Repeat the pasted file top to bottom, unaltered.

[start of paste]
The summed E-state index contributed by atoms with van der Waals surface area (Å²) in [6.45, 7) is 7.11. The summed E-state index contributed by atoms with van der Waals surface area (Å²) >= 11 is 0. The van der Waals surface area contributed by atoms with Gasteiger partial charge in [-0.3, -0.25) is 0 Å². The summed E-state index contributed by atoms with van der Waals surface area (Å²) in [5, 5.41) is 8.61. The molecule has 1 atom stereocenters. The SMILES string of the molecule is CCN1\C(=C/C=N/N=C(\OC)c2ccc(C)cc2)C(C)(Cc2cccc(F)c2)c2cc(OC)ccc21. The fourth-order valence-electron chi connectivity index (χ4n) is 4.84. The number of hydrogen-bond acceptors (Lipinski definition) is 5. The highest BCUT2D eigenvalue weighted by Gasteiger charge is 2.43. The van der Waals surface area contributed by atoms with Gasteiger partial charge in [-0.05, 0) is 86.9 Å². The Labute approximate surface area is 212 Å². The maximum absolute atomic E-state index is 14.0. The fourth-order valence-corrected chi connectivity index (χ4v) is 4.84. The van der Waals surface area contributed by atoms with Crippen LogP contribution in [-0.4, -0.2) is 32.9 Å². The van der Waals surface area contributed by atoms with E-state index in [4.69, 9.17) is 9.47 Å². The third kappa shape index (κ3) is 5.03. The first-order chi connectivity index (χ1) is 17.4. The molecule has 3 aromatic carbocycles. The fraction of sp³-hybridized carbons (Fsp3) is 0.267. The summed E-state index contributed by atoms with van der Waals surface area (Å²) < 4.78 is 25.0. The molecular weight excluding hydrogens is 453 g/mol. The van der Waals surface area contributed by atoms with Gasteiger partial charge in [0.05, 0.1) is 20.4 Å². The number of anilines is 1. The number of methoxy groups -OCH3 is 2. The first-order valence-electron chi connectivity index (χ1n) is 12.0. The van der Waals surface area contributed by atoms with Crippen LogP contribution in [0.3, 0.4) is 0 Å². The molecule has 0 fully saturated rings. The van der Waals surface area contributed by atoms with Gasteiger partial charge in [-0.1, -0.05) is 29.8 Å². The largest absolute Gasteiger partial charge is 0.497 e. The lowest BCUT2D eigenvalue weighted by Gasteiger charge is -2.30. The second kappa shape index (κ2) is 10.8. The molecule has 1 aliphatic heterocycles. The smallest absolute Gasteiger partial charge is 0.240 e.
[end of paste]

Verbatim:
The summed E-state index contributed by atoms with van der Waals surface area (Å²) in [6.45, 7) is 7.11. The summed E-state index contributed by atoms with van der Waals surface area (Å²) >= 11 is 0. The van der Waals surface area contributed by atoms with Gasteiger partial charge in [-0.3, -0.25) is 0 Å². The summed E-state index contributed by atoms with van der Waals surface area (Å²) in [5, 5.41) is 8.61. The molecule has 1 atom stereocenters. The SMILES string of the molecule is CCN1\C(=C/C=N/N=C(\OC)c2ccc(C)cc2)C(C)(Cc2cccc(F)c2)c2cc(OC)ccc21. The fourth-order valence-electron chi connectivity index (χ4n) is 4.84. The number of hydrogen-bond acceptors (Lipinski definition) is 5. The highest BCUT2D eigenvalue weighted by Gasteiger charge is 2.43. The van der Waals surface area contributed by atoms with Gasteiger partial charge in [-0.05, 0) is 86.9 Å². The Labute approximate surface area is 212 Å². The maximum absolute atomic E-state index is 14.0. The fourth-order valence-corrected chi connectivity index (χ4v) is 4.84. The van der Waals surface area contributed by atoms with Crippen LogP contribution in [-0.4, -0.2) is 32.9 Å². The van der Waals surface area contributed by atoms with E-state index in [4.69, 9.17) is 9.47 Å². The third kappa shape index (κ3) is 5.03. The first-order chi connectivity index (χ1) is 17.4. The molecule has 3 aromatic carbocycles. The fraction of sp³-hybridized carbons (Fsp3) is 0.267. The summed E-state index contributed by atoms with van der Waals surface area (Å²) < 4.78 is 25.0. The molecular weight excluding hydrogens is 453 g/mol. The van der Waals surface area contributed by atoms with Gasteiger partial charge in [0.05, 0.1) is 20.4 Å². The number of anilines is 1. The number of methoxy groups -OCH3 is 2. The first-order valence-electron chi connectivity index (χ1n) is 12.0. The van der Waals surface area contributed by atoms with Crippen LogP contribution in [0.3, 0.4) is 0 Å². The molecule has 0 fully saturated rings. The van der Waals surface area contributed by atoms with Gasteiger partial charge in [-0.1, -0.05) is 29.8 Å². The largest absolute Gasteiger partial charge is 0.497 e. The lowest BCUT2D eigenvalue weighted by Gasteiger charge is -2.30. The second kappa shape index (κ2) is 10.8. The molecule has 1 aliphatic heterocycles. The smallest absolute Gasteiger partial charge is 0.240 e.